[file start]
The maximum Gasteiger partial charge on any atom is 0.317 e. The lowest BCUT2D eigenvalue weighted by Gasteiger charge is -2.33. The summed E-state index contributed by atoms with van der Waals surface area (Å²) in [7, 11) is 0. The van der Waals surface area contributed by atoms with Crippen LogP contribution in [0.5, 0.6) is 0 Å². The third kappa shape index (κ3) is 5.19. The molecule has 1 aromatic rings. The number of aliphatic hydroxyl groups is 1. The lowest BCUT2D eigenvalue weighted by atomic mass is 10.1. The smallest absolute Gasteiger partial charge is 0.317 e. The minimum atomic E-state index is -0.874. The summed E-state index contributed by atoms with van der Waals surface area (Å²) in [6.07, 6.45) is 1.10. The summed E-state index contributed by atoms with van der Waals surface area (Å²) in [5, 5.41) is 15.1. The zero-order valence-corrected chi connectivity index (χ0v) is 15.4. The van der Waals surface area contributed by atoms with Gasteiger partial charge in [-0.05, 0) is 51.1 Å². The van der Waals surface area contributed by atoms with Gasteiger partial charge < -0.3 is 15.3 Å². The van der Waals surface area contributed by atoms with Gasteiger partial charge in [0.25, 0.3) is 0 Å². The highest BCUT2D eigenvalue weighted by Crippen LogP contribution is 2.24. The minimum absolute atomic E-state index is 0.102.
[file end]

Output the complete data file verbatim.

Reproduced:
The maximum Gasteiger partial charge on any atom is 0.317 e. The lowest BCUT2D eigenvalue weighted by Gasteiger charge is -2.33. The summed E-state index contributed by atoms with van der Waals surface area (Å²) in [7, 11) is 0. The van der Waals surface area contributed by atoms with Crippen LogP contribution in [0.5, 0.6) is 0 Å². The third kappa shape index (κ3) is 5.19. The molecule has 1 aromatic rings. The number of aliphatic hydroxyl groups is 1. The lowest BCUT2D eigenvalue weighted by atomic mass is 10.1. The smallest absolute Gasteiger partial charge is 0.317 e. The minimum atomic E-state index is -0.874. The summed E-state index contributed by atoms with van der Waals surface area (Å²) in [6.07, 6.45) is 1.10. The summed E-state index contributed by atoms with van der Waals surface area (Å²) in [5, 5.41) is 15.1. The zero-order valence-corrected chi connectivity index (χ0v) is 15.4. The van der Waals surface area contributed by atoms with Gasteiger partial charge in [-0.05, 0) is 51.1 Å². The van der Waals surface area contributed by atoms with Gasteiger partial charge < -0.3 is 15.3 Å². The van der Waals surface area contributed by atoms with Gasteiger partial charge in [0.25, 0.3) is 0 Å². The highest BCUT2D eigenvalue weighted by Crippen LogP contribution is 2.24. The minimum absolute atomic E-state index is 0.102.